They were all there for a veterans’ job fair, and while many were young, Miles was 45.
He left the military in 2010, after spending 18 years working as an Army recruiter and another four as a Marine Corps pharmacy tech.
Since then, he has attended several career expos and e-mailed countless résumés, but he has yet to land a permanent position in a tough job market.
“I’m still looking for a long-term position I can ride into retirement and I’m hoping it’s here today,” Miles said.
Ernie Lombardi, regional associate for the U.S. Chamber of Commerce Foundation, said Miles chances were pretty good Tuesday.
The organization had 60 employers on hand for its Hiring Our Heroes expo, a nationwide initiative the foundation launched in March 2011 to help veterans and military spouses find meaningful employment. In the past two years, the organization has helped 20,000 veterans find jobs with more than 1,200 participating companies in as many as 600 job fairs.
“Instead of attaching a resume to an e-mail, our veterans are having one-on-one conversations with employers on the skills they acquired in the military and how that can help companies succeed,” Lombardi said. “That’s what makes this work.”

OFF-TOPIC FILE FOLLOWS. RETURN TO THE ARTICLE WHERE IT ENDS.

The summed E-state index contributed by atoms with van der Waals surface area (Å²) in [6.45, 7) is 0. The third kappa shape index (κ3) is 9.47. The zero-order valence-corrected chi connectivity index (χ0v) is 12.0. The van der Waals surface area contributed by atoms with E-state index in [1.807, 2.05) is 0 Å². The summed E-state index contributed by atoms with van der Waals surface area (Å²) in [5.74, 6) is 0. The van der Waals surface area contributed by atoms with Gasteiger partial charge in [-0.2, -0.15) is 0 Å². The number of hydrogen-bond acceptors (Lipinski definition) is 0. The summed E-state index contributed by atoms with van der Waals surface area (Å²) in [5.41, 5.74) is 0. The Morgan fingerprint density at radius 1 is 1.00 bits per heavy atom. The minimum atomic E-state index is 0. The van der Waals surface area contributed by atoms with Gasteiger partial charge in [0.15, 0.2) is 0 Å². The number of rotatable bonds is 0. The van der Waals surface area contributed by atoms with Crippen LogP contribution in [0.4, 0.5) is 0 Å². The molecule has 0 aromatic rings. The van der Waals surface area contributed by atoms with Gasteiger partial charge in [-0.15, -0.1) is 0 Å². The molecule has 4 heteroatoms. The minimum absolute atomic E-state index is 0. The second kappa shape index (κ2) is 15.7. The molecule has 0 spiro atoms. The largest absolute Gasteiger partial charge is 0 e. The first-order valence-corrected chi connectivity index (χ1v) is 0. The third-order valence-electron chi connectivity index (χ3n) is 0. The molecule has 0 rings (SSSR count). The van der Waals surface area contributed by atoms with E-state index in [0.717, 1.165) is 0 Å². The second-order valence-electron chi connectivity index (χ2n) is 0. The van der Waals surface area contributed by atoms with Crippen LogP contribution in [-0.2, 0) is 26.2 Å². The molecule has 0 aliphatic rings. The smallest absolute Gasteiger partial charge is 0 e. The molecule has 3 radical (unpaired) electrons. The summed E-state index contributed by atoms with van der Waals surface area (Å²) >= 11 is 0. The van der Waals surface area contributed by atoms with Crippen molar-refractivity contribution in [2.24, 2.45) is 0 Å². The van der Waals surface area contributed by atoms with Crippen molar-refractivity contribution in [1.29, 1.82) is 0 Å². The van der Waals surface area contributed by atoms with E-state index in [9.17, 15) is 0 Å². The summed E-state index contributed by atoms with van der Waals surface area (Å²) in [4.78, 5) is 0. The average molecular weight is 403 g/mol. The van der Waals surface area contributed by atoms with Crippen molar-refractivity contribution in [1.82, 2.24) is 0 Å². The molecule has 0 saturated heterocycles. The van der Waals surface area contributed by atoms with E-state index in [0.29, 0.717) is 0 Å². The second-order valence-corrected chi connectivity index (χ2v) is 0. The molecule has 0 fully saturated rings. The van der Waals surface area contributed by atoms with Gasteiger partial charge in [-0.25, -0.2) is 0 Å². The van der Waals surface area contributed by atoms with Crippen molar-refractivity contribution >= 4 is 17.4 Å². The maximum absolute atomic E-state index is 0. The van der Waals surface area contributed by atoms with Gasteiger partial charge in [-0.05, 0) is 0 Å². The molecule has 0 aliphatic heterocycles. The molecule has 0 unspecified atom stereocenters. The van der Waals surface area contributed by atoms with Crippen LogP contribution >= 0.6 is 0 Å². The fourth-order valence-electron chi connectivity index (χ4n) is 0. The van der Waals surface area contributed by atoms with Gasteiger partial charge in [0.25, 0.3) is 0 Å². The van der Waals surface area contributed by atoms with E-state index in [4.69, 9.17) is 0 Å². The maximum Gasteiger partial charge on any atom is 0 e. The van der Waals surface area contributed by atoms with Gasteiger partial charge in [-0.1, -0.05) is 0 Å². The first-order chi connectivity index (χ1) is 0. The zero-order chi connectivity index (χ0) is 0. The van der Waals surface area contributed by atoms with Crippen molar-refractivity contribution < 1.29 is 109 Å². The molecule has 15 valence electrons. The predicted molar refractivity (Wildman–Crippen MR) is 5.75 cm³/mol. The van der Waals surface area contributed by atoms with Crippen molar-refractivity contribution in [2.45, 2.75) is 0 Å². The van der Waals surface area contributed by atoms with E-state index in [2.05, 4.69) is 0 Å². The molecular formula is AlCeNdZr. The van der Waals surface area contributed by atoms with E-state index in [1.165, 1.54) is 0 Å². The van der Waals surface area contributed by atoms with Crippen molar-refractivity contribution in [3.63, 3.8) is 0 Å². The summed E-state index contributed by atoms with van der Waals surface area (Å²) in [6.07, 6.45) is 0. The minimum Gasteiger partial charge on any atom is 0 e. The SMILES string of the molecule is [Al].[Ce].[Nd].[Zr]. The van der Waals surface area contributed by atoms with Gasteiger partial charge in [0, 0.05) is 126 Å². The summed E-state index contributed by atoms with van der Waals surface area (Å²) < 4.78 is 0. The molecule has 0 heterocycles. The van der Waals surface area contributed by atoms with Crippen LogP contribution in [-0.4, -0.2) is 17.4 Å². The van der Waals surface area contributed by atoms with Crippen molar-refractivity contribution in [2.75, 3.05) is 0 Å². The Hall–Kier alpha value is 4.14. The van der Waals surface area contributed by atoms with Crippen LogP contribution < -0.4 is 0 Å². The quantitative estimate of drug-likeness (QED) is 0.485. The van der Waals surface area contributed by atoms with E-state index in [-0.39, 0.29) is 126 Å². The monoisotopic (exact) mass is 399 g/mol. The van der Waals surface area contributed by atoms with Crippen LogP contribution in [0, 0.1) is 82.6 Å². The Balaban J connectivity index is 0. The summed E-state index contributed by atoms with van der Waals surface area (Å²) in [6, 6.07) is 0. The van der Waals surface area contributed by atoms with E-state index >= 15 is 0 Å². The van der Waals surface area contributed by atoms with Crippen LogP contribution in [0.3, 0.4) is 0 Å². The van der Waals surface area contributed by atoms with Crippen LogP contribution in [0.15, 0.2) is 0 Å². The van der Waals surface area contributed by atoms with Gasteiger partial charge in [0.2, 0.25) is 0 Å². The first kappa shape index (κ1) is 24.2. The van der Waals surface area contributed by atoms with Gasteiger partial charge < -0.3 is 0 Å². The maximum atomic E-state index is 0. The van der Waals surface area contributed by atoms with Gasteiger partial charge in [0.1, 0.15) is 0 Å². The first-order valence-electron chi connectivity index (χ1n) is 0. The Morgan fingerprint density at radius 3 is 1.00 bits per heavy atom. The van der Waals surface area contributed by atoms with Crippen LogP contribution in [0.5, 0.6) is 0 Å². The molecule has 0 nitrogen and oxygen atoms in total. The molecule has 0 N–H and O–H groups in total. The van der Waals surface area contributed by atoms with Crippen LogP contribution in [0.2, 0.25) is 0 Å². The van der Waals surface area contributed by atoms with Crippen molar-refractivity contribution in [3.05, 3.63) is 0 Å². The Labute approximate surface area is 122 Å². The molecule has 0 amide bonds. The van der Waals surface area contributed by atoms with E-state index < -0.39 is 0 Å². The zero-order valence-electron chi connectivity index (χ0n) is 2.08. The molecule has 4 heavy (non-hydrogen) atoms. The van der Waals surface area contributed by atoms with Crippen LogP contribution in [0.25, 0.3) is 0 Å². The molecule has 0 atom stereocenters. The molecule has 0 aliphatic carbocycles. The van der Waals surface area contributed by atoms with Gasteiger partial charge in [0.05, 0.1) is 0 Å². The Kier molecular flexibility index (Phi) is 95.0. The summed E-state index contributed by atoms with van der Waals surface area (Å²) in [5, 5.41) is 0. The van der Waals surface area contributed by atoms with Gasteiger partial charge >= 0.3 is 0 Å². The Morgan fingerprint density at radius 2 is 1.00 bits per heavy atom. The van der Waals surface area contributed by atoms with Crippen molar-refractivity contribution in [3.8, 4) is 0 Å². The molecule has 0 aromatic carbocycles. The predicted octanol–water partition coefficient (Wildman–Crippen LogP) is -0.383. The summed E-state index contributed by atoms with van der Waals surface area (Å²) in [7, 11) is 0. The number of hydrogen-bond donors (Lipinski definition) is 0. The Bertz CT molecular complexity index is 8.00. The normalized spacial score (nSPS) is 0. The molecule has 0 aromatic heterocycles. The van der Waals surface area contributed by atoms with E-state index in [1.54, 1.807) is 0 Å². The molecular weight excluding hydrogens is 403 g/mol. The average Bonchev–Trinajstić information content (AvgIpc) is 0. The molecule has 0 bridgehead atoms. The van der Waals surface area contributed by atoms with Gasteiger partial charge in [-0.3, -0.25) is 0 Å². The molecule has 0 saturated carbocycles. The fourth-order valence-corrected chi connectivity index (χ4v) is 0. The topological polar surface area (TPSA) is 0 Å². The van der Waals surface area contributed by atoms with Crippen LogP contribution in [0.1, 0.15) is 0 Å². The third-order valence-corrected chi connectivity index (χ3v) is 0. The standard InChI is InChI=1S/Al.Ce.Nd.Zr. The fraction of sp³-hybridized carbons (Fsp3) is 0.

Miles said he is hopeful he will receive a call back this week to become a human resources administrator or an inspector of business equipment and products.
Augustus Bostick used the job fair to rediscover his dream of becoming a police officer.
The first conversation the Army veteran had Tuesday was with the Montgomery, Ala., Police Department.
“I always wanted to be a police officer,” Bostick said. “They help clean up the streets and make sure the community is safe.”
Cpl. Maurice Johnson, of the Montgomery Police, said the department is in the midst of a regional hiring sweep to recruit as many officers as possible. He said representatives have stopped in 10 cities across the Southeast and have found that veterans are willing to move for a quality job.
“First, many veterans look at the pay,” he said. “Then, for many, their choice primarily deals with employers who have a strong sense of discipline that matches their (military) lifestyle, each of which translates well into law enforcement.”
Margie McClain, staffing specialist for MAU Workforce Solutions, based in Augusta, said she found dozens of applicants who were willing to work locally in Aiken and Augusta. However, she said there were some who expressed interest in temporary and direct hire positions in Chattanooga, Tenn., and Greenville and Charleston, S.C.
“This region has a lot of respect for the military, and if we can be a part of that through providing veterans jobs, that’s something we want to do,” she said. “Taking their skills and world views and being able to bring their cultural experience and attitude to our area, is our main goal.”